Outcome 3: Antarctica
Advancement of Australia's strategic, scientific, environmental and economic interests in the Antarctic by protecting, administering and researching the region
At a glance
- The Australian Antarctic science program undertook a total of 107 science projects from 30 institutions involving collaboration with a further 244 institutions from 27 countries.
- 1 000 tonnes of contaminated waste was removed from a disused tip near Casey Station, completing a 15 year remediation program.
- In a world first, the sex life of Antarctic Krill in the wild was caught on camera by Australian Antarctic Division scientists, 507 metres off East Antarctica.
- When a 78 kilometre piece of the Mertz Glacier tongue broke off exposing a section of the Southern Ocean previously covered in hundreds of metres of ice, over 1 800 still images of the sea floor were taken at depths from 170–2 300 metres.
- 2011 marks the 100th anniversary of the departure of Australia’s first Antarctic Expedition, led by Sir Douglas Mawson in 1911–1914.
- In 2011 the inaugural R J L Hawke Post Doctoral Fellowship in Antarctic Environmental Science was awarded to geneticist, Dr Bruce Deagle. The three year fellowship honours former Prime Minister Bob Hawke’s contribution to protecting the Antarctic environment. Dr Deagle commenced the fellowship in March 2011. Fellows are employed at the Australian Antarctic Division, based at Kingston in Tasmania.
The objectives of Australia’s Antarctic program are based on the region’s strategic, scientific, environmental and potential economic importance for Australia. They include:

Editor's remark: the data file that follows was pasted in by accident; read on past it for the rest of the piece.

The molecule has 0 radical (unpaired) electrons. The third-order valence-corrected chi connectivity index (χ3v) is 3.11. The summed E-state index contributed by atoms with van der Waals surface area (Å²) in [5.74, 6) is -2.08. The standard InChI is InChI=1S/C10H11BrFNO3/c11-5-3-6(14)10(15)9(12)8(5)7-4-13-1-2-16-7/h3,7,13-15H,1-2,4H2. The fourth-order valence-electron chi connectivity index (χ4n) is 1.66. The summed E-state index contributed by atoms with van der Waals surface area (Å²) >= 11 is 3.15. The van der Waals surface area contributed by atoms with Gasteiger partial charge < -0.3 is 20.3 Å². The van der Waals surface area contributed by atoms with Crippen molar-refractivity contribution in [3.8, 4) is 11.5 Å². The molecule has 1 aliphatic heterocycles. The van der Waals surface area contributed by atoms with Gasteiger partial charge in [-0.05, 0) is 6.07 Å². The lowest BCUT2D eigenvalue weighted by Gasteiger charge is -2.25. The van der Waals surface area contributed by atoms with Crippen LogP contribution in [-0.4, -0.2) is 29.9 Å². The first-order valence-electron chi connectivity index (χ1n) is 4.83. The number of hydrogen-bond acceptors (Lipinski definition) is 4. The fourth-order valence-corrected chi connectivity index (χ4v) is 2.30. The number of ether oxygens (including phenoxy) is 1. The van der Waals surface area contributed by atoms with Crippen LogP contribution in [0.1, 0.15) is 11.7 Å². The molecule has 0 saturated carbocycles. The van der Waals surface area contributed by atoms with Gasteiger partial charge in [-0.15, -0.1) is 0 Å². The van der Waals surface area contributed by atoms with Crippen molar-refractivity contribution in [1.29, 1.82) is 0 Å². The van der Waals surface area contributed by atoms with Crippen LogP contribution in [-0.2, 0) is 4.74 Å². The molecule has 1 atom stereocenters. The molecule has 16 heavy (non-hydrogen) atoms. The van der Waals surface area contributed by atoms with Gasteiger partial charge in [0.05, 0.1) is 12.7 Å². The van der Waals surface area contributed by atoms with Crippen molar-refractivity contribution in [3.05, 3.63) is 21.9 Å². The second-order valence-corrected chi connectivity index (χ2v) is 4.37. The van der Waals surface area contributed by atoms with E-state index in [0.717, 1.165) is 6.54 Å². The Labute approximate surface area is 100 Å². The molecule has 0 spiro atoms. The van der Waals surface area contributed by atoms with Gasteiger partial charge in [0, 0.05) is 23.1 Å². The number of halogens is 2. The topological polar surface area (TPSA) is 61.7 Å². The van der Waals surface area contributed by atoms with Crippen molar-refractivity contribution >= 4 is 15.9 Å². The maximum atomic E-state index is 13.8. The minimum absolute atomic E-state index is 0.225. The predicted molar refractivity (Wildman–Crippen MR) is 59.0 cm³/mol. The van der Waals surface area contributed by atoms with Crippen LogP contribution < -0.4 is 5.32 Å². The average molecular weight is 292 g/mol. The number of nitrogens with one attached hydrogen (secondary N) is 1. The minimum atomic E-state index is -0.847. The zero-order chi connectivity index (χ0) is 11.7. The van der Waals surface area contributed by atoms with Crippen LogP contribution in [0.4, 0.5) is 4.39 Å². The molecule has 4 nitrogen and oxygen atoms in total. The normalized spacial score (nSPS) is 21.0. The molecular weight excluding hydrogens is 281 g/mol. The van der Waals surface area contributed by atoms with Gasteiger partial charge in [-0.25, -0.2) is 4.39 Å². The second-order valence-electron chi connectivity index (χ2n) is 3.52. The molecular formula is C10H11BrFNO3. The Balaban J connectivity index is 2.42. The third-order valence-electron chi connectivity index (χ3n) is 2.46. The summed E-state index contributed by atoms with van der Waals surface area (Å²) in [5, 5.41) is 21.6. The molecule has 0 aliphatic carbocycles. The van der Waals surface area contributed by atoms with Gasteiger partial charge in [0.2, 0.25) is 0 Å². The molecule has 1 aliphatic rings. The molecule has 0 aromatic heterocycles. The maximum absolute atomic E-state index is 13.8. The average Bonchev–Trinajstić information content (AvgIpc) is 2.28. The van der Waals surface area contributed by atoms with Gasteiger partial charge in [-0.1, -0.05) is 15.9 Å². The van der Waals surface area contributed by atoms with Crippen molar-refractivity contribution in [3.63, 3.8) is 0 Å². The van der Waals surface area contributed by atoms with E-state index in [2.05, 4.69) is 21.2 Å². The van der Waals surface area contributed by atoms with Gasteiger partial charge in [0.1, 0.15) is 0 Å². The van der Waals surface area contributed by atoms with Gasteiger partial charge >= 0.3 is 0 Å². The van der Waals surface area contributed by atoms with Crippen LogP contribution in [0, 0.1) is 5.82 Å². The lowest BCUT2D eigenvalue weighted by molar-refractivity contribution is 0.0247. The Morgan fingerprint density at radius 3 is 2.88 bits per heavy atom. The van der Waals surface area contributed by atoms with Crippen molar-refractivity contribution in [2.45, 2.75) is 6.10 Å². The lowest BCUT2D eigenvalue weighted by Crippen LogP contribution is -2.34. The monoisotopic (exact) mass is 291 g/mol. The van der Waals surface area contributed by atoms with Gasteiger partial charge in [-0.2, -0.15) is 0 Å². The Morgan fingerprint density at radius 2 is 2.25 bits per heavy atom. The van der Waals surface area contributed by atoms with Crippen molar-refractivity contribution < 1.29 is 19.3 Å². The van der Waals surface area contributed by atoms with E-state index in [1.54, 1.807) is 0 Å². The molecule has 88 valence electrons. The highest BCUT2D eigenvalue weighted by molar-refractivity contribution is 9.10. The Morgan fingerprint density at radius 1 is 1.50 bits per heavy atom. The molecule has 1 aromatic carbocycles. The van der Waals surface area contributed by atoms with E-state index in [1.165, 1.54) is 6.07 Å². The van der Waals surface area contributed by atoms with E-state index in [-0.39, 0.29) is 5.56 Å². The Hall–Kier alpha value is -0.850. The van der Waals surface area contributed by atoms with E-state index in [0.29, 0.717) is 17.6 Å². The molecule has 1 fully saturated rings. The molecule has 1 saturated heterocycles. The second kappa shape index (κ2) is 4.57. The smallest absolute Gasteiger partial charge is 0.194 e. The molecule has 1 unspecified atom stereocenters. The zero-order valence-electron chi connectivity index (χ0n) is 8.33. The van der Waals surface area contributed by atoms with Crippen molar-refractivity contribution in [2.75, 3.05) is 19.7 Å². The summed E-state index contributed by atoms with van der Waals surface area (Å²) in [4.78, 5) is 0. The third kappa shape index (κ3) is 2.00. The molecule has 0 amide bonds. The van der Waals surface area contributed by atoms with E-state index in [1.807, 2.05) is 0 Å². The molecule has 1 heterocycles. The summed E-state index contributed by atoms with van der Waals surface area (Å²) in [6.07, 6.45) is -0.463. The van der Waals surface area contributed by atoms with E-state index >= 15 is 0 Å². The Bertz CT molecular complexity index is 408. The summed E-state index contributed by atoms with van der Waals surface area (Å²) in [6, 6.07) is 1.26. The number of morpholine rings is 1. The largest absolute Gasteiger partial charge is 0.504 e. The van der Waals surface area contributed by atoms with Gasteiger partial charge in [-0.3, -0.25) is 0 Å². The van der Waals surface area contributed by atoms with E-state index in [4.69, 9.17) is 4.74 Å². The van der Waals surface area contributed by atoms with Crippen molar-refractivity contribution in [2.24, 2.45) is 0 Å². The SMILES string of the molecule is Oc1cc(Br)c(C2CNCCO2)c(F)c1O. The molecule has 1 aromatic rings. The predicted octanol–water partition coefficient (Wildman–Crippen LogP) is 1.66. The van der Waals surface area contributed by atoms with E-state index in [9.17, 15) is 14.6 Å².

- conducting scientific research in Antarctica and the Southern Ocean that supports national policy and environmental management priorities, in particular taking advantage of the special opportunities the Antarctic offers for globally significant and coordinated research
- preserving our sovereignty over the Australian Antarctic Territory, including our sovereign rights over adjacent offshore areas
- protecting the Antarctic and the Southern Ocean environment, having regard to its special qualities and effects on our region
- maintaining Antarctica’s freedom from strategic and/or political confrontation
- being informed about developments in a region geographically close to Australia and being able to influence them
- deriving any reasonable economic benefits from living and non-living resources of the Antarctic and the Southern Ocean (excluding deriving benefits from mining and oil drilling in the Antarctic Treaty area)
- developing arrangements with other Antarctic programs to improve cooperation in science and logistics.